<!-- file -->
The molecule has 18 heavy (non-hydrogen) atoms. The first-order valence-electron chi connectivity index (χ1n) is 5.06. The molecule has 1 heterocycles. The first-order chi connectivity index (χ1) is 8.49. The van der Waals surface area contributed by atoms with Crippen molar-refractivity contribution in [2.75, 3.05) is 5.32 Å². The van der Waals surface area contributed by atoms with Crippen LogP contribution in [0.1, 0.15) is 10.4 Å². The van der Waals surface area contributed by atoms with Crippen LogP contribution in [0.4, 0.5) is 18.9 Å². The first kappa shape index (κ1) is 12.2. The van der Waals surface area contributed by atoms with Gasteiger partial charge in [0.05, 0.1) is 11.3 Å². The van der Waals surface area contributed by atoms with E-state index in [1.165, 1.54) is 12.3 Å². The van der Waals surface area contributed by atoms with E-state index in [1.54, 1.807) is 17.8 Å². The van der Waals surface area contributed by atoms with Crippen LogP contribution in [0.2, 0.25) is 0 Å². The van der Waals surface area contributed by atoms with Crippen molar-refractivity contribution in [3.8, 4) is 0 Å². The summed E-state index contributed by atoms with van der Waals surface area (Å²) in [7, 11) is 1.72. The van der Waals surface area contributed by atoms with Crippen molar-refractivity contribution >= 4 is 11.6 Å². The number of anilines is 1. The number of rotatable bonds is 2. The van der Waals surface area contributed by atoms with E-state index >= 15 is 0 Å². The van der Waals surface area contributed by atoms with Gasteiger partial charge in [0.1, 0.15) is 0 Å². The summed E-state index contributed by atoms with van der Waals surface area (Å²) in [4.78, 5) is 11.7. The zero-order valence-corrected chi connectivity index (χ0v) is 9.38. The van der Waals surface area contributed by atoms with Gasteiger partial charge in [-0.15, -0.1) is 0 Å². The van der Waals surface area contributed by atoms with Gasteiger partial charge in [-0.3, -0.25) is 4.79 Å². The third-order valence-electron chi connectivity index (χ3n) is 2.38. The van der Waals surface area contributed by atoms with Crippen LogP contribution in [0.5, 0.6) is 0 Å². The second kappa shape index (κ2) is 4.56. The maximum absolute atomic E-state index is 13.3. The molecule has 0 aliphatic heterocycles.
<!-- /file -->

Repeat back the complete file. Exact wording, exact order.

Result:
The molecule has 18 heavy (non-hydrogen) atoms. The first-order valence-electron chi connectivity index (χ1n) is 5.06. The molecule has 1 heterocycles. The first-order chi connectivity index (χ1) is 8.49. The van der Waals surface area contributed by atoms with Crippen molar-refractivity contribution in [2.75, 3.05) is 5.32 Å². The van der Waals surface area contributed by atoms with Crippen LogP contribution in [0.1, 0.15) is 10.4 Å². The van der Waals surface area contributed by atoms with Crippen LogP contribution in [0.4, 0.5) is 18.9 Å². The first kappa shape index (κ1) is 12.2. The van der Waals surface area contributed by atoms with Gasteiger partial charge in [0.05, 0.1) is 11.3 Å². The van der Waals surface area contributed by atoms with E-state index in [1.165, 1.54) is 12.3 Å². The van der Waals surface area contributed by atoms with E-state index in [1.54, 1.807) is 17.8 Å². The van der Waals surface area contributed by atoms with Crippen LogP contribution in [0.2, 0.25) is 0 Å². The van der Waals surface area contributed by atoms with Crippen molar-refractivity contribution in [3.8, 4) is 0 Å². The summed E-state index contributed by atoms with van der Waals surface area (Å²) in [7, 11) is 1.72. The van der Waals surface area contributed by atoms with Crippen molar-refractivity contribution >= 4 is 11.6 Å². The number of anilines is 1. The number of rotatable bonds is 2. The van der Waals surface area contributed by atoms with E-state index >= 15 is 0 Å². The van der Waals surface area contributed by atoms with Gasteiger partial charge in [0.1, 0.15) is 0 Å². The summed E-state index contributed by atoms with van der Waals surface area (Å²) in [4.78, 5) is 11.7. The zero-order valence-corrected chi connectivity index (χ0v) is 9.38. The van der Waals surface area contributed by atoms with Gasteiger partial charge in [-0.15, -0.1) is 0 Å². The van der Waals surface area contributed by atoms with Gasteiger partial charge in [-0.3, -0.25) is 4.79 Å². The third-order valence-electron chi connectivity index (χ3n) is 2.38. The van der Waals surface area contributed by atoms with Crippen LogP contribution in [0.5, 0.6) is 0 Å². The second kappa shape index (κ2) is 4.56. The maximum absolute atomic E-state index is 13.3. The molecule has 0 aliphatic heterocycles.